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Miquel-Kergoat, S; Azais-Braesco, V; Burton-Freeman, B; Hetherington, MM (2015)
Publisher: Elsevier
Journal: Physiology & Behavior
Languages: English
Types: Article
Subjects: Experimental and Cognitive Psychology, Behavioral Neuroscience

Classified by OpenAIRE into

mesheuropmc: digestive, oral, and skin physiology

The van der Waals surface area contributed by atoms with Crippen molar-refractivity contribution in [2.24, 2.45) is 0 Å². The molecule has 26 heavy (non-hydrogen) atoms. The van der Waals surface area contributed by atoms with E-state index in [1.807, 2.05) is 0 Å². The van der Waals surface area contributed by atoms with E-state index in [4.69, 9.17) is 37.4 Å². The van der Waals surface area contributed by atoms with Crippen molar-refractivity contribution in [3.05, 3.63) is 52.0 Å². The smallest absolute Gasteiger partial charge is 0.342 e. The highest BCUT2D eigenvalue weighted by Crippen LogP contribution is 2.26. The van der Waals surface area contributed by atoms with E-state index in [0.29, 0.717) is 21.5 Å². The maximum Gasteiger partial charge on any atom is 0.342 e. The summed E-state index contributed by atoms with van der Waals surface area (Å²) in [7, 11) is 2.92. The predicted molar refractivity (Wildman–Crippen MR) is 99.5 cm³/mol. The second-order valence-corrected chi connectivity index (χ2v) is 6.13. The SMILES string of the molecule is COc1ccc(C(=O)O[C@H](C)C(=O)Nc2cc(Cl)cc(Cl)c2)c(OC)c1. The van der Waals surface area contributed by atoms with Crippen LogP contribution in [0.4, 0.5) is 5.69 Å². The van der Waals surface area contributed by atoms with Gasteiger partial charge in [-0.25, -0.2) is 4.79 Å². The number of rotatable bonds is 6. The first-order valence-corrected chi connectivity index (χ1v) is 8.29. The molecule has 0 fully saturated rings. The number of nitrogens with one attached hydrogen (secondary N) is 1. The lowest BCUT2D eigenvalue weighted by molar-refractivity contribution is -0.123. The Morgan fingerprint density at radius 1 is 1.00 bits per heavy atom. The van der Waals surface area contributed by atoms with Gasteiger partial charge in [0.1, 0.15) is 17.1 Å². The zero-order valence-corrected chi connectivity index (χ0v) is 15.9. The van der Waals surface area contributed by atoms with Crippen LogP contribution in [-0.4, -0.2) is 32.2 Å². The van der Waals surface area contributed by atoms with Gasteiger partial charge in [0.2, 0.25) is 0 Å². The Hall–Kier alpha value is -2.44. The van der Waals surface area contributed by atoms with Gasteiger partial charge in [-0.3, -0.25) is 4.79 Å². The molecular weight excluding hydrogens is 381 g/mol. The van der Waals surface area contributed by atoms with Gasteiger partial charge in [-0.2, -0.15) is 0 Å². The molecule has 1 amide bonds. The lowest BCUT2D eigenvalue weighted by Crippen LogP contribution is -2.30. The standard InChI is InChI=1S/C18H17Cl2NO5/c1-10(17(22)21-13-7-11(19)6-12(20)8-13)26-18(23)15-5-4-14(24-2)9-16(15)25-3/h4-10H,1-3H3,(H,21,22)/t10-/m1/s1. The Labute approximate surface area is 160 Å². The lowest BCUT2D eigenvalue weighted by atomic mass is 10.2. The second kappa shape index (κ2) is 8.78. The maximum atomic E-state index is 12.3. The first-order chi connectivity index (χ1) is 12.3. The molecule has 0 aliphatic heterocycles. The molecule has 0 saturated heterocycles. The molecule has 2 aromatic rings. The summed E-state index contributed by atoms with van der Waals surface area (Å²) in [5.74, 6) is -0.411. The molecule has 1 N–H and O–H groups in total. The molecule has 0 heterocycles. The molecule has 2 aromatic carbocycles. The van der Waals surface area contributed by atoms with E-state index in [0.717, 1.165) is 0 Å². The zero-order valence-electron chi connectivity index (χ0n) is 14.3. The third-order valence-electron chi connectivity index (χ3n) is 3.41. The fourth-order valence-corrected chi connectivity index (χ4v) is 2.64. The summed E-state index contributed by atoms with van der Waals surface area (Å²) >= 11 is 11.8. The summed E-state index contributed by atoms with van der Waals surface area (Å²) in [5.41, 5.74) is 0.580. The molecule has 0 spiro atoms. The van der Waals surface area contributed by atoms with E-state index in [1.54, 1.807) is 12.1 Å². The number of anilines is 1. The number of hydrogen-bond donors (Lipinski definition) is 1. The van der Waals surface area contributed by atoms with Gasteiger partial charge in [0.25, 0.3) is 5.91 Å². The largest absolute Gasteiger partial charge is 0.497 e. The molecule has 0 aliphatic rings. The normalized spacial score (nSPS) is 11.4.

Aim: To conduct a systematic review of the effects of chewing on appetite, food intake and gut hormones, and a meta-analysis of the effects of chewing on self-reported hunger. Objectives: To seek insights into the relationship between chewing, appetite, food intake and gut hormones, and to consider potentially useful recommendations to promote benefits of chewing for weight management. Materials and methods: Papers were obtained from two electronic databases (Medline and Cochrane), from searches of reference lists, and from raw data collected from the figures in the articles. A total of 15 papers were identified that detailed 17 trials. All 15 papers were included in the systematic review; however, a further five studies were excluded from the meta-analysis because appropriate information on hunger ratings was not available. The meta-analysis was conducted on a total of 10 papers that detailed 13 trials. Results: Five of 16 experiments found a significant effect of chewing on satiation or satiety using self-report measures (visual analogue scales, VASs). Ten of 16 experiments found that chewing reduced food intake. Three of five studies showed that increasing the number of chews per bite increased relevant gut hormones and two linked this to subjective satiety. The meta-analysis found evidence of both publication bias and between study heterogeneity (IA2=93.4%, tau2=6.52, p<0.001) which decreased, but remained, when covariates were considered. Analysis of the heterogeneity found a substantial effect of the fasting period where the duration of fasting influenced the decrease in hunger due to chewing. Prolonged mastication significantly reduces self-reported hunger levels (hunger: -2.31 VAS point, 95% CI [-4.67, -1.38], p<0.001). Conclusions: Evidence currently suggests that chewing may decrease self-reported hunger and food intake, possibly through alterations in gut hormone responses related to satiety. Although preliminary, the results identify a need for additional research in the area. Focused, uniform, experimental designs are required to clearly understand the relationships that exist between mastication, appetite, satiety, food intake and, ultimately, body weight.
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